Laundry Time

October 8, 2001

08 October 2001 Issue Laundry Time I never was a fan of doing laundry. The most interesting part aspect of laundry day for me is how each country has its own version of how to correctly get the washing done. In America I tried to keep laundry day as painless as possible. I headed off to a Laundromat, overloaded the machine without much sorting and hoped that time would pass quickly.

In Switzerland it took my landlord over two hours to explain the rules and regulations of the communal laundry room. Each apartment is assigned a specific day to do their wash and the room must be left in meticulous condition when everyone’s finished. Swiss also precisely sort every piece of clothing by correct washing temperature and colour. Laundry day became more serious and challenging for me.

Then I moved to Thailand. It took me a while to figure it out, but it turns out that clothes are sorted based on the part of the body that they cover. Separating colours and081001k2.jpg paying attention to washing temperatures further complicates the matter. Thailand wins the ultimate laundry challenge competition in my book.

As Thais consider their heads the highest and holiest part of their body and their feet the lowest (see back issues: From Head To Toe, 25 Sep 2000,, every piece of clothing carries its appropriate hierarchy with it on the journey into the washing machine and on to the clothesline. Every individual or family has their own version of laundry day but there are some general guidelines.

In general there are three hierarchically-based categories of wash loads: 1) bras, underwear and socks 2) trousers and shirts and 3) anything worn on the head. Some people will also separate trousers from shirts and/or male and female items before washing.

When it comes time to hang the clothes out to dry the laundry ranking rules still apply. A low ranked item of clothing is always hung below a higher ranked one, meaning a sock or bra would never be placed above or even next to a shirt or a hat. Laundry ranking is also displayed in the way some Thai women take off their skirts; they usually do not pull them over their heads.

Another laundry issue can best be called ‘who is willing to wash what’. A man would definitely not want to wash women’s undergarments and would be offended if asked to do so. Women would prefer not to wash men’s underwear not from within the family, but are more flexible in laundry matters. Some people will refuse to wash undergarments or socks period.

Laundry time in Thailand may sound complicated but there are reasons behind it; taboos about sexual contact between men and women, the expression of modesty, and superstition all play a role in the treatment of undergarments.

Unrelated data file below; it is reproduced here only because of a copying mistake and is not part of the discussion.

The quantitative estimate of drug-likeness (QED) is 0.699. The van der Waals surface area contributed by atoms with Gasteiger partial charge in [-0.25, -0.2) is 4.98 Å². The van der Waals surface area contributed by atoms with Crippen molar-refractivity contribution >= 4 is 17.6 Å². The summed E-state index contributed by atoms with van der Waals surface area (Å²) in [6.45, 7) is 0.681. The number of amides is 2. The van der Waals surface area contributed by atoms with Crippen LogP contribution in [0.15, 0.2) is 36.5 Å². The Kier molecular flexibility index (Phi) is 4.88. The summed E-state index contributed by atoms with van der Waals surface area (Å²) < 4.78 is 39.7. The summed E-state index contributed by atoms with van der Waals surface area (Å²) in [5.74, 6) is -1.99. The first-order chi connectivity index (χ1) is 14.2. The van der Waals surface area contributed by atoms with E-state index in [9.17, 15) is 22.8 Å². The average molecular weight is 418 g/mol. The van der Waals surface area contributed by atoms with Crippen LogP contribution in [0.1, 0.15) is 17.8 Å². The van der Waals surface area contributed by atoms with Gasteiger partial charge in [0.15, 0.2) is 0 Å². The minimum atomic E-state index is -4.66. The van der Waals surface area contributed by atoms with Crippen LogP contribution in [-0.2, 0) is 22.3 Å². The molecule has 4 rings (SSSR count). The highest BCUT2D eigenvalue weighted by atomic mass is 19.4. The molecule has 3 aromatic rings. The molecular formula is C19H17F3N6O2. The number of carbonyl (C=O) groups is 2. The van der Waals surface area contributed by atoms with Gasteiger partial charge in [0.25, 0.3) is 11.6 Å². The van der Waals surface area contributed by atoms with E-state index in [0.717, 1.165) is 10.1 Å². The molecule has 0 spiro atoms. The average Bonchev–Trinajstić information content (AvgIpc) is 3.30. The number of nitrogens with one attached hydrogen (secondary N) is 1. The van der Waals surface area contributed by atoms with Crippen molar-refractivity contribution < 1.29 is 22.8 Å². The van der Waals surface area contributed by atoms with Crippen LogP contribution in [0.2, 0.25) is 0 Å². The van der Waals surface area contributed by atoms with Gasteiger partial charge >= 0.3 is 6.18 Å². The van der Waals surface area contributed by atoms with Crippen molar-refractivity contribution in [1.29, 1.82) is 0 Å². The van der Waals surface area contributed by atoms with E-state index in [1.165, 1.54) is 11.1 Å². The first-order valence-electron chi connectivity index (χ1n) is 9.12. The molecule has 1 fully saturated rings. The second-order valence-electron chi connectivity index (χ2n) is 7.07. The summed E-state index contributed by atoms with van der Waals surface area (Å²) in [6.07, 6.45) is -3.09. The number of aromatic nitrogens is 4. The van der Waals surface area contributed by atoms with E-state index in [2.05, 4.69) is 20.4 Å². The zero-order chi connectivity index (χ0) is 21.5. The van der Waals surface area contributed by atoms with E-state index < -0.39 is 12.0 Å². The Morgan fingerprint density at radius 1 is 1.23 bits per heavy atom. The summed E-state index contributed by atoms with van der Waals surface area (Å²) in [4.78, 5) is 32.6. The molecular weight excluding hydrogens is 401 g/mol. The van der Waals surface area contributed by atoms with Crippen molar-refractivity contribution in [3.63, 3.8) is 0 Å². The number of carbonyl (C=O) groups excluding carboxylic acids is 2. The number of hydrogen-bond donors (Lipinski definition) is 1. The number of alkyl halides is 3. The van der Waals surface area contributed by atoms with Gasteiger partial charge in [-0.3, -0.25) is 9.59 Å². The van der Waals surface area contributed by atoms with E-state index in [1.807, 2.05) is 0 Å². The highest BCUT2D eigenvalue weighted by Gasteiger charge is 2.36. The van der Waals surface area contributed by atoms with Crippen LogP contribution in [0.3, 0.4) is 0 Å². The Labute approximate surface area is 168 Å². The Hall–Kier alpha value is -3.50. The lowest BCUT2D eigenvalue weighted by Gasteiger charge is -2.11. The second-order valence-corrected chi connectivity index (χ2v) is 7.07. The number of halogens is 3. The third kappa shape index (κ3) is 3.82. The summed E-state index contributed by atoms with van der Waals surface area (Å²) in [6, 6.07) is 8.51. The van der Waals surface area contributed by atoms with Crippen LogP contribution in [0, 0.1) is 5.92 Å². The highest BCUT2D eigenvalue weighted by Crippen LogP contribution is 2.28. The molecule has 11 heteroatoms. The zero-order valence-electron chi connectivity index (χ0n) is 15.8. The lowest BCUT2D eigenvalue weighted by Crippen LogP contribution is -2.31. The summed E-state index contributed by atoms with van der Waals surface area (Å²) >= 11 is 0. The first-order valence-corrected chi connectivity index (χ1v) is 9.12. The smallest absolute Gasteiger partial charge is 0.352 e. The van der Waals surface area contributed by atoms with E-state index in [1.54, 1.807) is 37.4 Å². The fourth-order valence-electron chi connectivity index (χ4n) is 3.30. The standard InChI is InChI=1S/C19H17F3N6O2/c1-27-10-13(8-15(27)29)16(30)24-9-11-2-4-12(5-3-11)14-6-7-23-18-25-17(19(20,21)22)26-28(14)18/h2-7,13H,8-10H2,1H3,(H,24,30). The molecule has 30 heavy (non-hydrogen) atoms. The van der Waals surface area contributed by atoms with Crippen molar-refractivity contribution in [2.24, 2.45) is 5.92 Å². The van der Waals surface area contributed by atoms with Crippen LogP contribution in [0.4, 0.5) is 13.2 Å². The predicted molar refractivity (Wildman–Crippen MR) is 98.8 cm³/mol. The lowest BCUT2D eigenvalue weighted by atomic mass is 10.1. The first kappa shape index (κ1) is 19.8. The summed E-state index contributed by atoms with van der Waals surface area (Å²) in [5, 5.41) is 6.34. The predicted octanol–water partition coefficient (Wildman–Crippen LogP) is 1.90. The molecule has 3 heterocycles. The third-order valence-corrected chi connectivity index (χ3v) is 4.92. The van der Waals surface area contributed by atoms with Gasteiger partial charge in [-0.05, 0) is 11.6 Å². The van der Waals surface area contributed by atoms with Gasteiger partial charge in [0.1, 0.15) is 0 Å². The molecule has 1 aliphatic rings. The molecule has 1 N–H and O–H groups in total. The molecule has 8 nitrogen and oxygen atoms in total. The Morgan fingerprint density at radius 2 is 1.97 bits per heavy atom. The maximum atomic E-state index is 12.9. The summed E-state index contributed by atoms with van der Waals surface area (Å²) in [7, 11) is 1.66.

A prominent belief is that if a man’s Buddhist amulet passes under women’s undergarments, its protective powers will be rendered ineffective. This means most men would never walk under a clothesline with undergarments on it and it is also the reason why a woman would never step over a man who was lying down.

Modesty means that a woman will try not to hang her undergarments out in plain view unless it is necessary. Rural Thailand is much more modest than Bangkok on this point and also generally has much more space to use. Outside of the cities women’s undergarments can be seen tucked in a remote backyard corner. Sometimes they are also covered over with a cloth so that they truly cannot be viewed by anyone. This increases drying time immensely but is modest indeed.

There is also a law in Thailand that says it is illegal to leave your house without wearing underwear. I am not sure how this law is enforced but my guess is that when it was passed, it was with women’s sarongs in mind. A sarong is a skirt sewn in a tube shape and held up in the skirt position by clever tight tucking. Wearing underwear is definitely a good plan for when something goes wrong, which is pretty much inevitable.

I once visited a women’s rights organization in western Thailand. Their office doubled as a home for many of the members. All of their undergarments were hung up to dry in plain view at the entrance as part of their political statement. This stood out like a sore thumb even to me and continues to cause quite a stir in the village.

If you need wash done, my suggestion is that you separate your socks and undergarments from the rest of your dirty clothing. If you are in rural Thailand and have the chance to wash them yourself, then do so. If not, first ask if the laundry person is willing or not to wash them before handing them over. There is more to laundry than meets the eye in Thailand.

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